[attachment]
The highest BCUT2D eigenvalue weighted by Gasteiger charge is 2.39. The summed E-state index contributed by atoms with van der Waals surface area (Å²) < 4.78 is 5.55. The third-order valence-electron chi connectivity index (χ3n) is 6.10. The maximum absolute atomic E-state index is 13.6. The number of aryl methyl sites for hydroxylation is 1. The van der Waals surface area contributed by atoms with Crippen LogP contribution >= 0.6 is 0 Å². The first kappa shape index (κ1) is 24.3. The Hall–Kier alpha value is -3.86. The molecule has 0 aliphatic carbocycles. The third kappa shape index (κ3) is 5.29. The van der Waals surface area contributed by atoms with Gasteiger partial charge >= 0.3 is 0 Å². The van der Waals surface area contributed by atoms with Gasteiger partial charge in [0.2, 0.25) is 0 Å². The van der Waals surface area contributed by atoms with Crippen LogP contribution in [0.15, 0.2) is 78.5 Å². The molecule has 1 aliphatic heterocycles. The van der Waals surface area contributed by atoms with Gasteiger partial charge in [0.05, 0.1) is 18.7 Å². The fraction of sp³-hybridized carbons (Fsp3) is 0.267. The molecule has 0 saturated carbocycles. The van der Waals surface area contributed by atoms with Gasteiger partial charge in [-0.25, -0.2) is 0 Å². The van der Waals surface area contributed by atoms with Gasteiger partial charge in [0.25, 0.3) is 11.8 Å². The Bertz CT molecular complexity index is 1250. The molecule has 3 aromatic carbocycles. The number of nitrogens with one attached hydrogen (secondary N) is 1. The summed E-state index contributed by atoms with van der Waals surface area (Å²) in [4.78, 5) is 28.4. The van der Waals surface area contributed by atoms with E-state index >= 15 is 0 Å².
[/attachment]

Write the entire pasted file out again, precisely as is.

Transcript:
The highest BCUT2D eigenvalue weighted by Gasteiger charge is 2.39. The summed E-state index contributed by atoms with van der Waals surface area (Å²) < 4.78 is 5.55. The third-order valence-electron chi connectivity index (χ3n) is 6.10. The maximum absolute atomic E-state index is 13.6. The number of aryl methyl sites for hydroxylation is 1. The van der Waals surface area contributed by atoms with Crippen LogP contribution >= 0.6 is 0 Å². The first kappa shape index (κ1) is 24.3. The Hall–Kier alpha value is -3.86. The molecule has 0 aliphatic carbocycles. The third kappa shape index (κ3) is 5.29. The van der Waals surface area contributed by atoms with Gasteiger partial charge >= 0.3 is 0 Å². The van der Waals surface area contributed by atoms with Gasteiger partial charge in [0.2, 0.25) is 0 Å². The van der Waals surface area contributed by atoms with Crippen LogP contribution in [0.15, 0.2) is 78.5 Å². The molecule has 1 aliphatic heterocycles. The van der Waals surface area contributed by atoms with Gasteiger partial charge in [0.05, 0.1) is 18.7 Å². The fraction of sp³-hybridized carbons (Fsp3) is 0.267. The molecule has 0 saturated carbocycles. The van der Waals surface area contributed by atoms with Gasteiger partial charge in [-0.25, -0.2) is 0 Å². The van der Waals surface area contributed by atoms with Gasteiger partial charge in [0.25, 0.3) is 11.8 Å². The Bertz CT molecular complexity index is 1250. The molecule has 3 aromatic carbocycles. The number of nitrogens with one attached hydrogen (secondary N) is 1. The summed E-state index contributed by atoms with van der Waals surface area (Å²) in [4.78, 5) is 28.4. The van der Waals surface area contributed by atoms with E-state index >= 15 is 0 Å².